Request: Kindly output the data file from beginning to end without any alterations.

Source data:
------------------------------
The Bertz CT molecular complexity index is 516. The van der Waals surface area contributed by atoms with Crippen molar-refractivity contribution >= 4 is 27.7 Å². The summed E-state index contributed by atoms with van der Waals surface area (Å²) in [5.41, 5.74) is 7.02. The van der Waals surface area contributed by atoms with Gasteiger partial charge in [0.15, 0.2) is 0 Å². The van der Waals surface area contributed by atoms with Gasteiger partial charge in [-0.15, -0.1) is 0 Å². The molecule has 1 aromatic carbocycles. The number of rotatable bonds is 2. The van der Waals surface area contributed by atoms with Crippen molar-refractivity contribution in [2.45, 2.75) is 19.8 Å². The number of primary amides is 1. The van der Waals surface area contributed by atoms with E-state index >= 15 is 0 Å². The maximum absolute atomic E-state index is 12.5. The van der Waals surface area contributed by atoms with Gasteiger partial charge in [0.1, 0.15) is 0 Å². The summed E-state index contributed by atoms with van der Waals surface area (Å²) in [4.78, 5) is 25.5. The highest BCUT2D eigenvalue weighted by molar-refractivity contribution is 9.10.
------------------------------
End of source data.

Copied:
The Bertz CT molecular complexity index is 516. The van der Waals surface area contributed by atoms with Crippen molar-refractivity contribution >= 4 is 27.7 Å². The summed E-state index contributed by atoms with van der Waals surface area (Å²) in [5.41, 5.74) is 7.02. The van der Waals surface area contributed by atoms with Gasteiger partial charge in [0.15, 0.2) is 0 Å². The van der Waals surface area contributed by atoms with Gasteiger partial charge in [-0.15, -0.1) is 0 Å². The molecule has 1 aromatic carbocycles. The number of rotatable bonds is 2. The van der Waals surface area contributed by atoms with Crippen molar-refractivity contribution in [2.45, 2.75) is 19.8 Å². The number of primary amides is 1. The van der Waals surface area contributed by atoms with E-state index >= 15 is 0 Å². The maximum absolute atomic E-state index is 12.5. The van der Waals surface area contributed by atoms with Gasteiger partial charge in [0.1, 0.15) is 0 Å². The summed E-state index contributed by atoms with van der Waals surface area (Å²) in [4.78, 5) is 25.5. The highest BCUT2D eigenvalue weighted by molar-refractivity contribution is 9.10.